Health and disease prevention measures have been largely publicised by the government and media in the past weeks in order to stop the spread of coronavirus, (COVID-19) including avoiding touching the nose, mouth and eyes with your hands, which should be washed more frequently.

The transmission medium of COVID-19 is thought to be mainly respiratory, spreading through mucus and droplets expelled by coughing or sneezing. The most common symptoms are in fact cough, fever, tiredness and, in the most severe cases, breathing difficulty.

Comparisons are being made with Severe Acute Respiratory Syndrome (SARS) and Middle East Respiratory Syndrome (MERS), which are also caused by viruses of the same family. Other symptoms listed on the World Health Organisation website are nasal congestion, runny nose, sore throat or diarrhea.

Viral conjunctivitis is not currently listed in the national case definition for COVID-19, and not much information is available yet on the relationship between coronavirus and the human eye as the topic is still a matter of research, however, several reports have noted that conjunctivitis, or pink eye, could be a symptom of COVID-19.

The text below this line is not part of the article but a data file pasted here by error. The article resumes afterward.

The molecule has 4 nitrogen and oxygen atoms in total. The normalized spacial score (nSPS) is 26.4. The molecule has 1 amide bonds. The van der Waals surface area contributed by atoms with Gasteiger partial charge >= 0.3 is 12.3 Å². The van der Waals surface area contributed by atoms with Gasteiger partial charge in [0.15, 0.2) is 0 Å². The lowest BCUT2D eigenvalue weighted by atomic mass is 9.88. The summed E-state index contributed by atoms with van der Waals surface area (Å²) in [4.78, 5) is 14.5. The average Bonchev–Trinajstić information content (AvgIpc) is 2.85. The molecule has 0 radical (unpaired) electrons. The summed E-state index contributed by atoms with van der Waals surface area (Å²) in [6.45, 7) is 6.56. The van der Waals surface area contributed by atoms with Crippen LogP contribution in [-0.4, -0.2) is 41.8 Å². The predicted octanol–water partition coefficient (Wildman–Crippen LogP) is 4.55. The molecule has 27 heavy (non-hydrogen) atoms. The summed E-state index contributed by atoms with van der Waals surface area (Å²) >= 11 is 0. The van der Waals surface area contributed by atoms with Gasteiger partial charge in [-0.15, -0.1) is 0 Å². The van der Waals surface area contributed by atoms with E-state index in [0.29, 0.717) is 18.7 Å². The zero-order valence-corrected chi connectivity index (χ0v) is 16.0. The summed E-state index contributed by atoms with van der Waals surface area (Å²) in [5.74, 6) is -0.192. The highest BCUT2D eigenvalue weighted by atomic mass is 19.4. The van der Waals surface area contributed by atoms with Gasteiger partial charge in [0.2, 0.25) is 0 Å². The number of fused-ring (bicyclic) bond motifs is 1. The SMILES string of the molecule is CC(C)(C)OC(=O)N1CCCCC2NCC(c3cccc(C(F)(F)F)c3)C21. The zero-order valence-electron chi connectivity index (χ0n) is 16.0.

A recent study analysed data from 38 patients infected with COVID-19 from Hubei Province, China, and discovered that ‘A total of 12 out of 38 patients (31.6%; 95% CI, 17.5-48.7) had ocular manifestations consistent with conjunctivitis, including conjunctival hyperemia, chemosis, epiphora, or increased secretions.’

The study also found COVID-19 was present on conjunctiva swabs from 2 out of 11 (18%) patients tested for SARS-CoV-2 via nasopharyngeal swabs.

The American Academy of Ophthalmology also recently shared a notice that conjunctivitis could signal a person has COVID-19, after recent reports suggested the condition was a symptom. It has been also been speculated that coronavirus may be detected in the tears and conjunctival secretions in affected patients with conjunctivitis.

Until more is found, it is crucial to protect your eyes and respect social distancing. Wearing glasses could act as an additional layer of protection. If you are a contact lens wearer, it is advisable to wear glasses more often, at least for a while.

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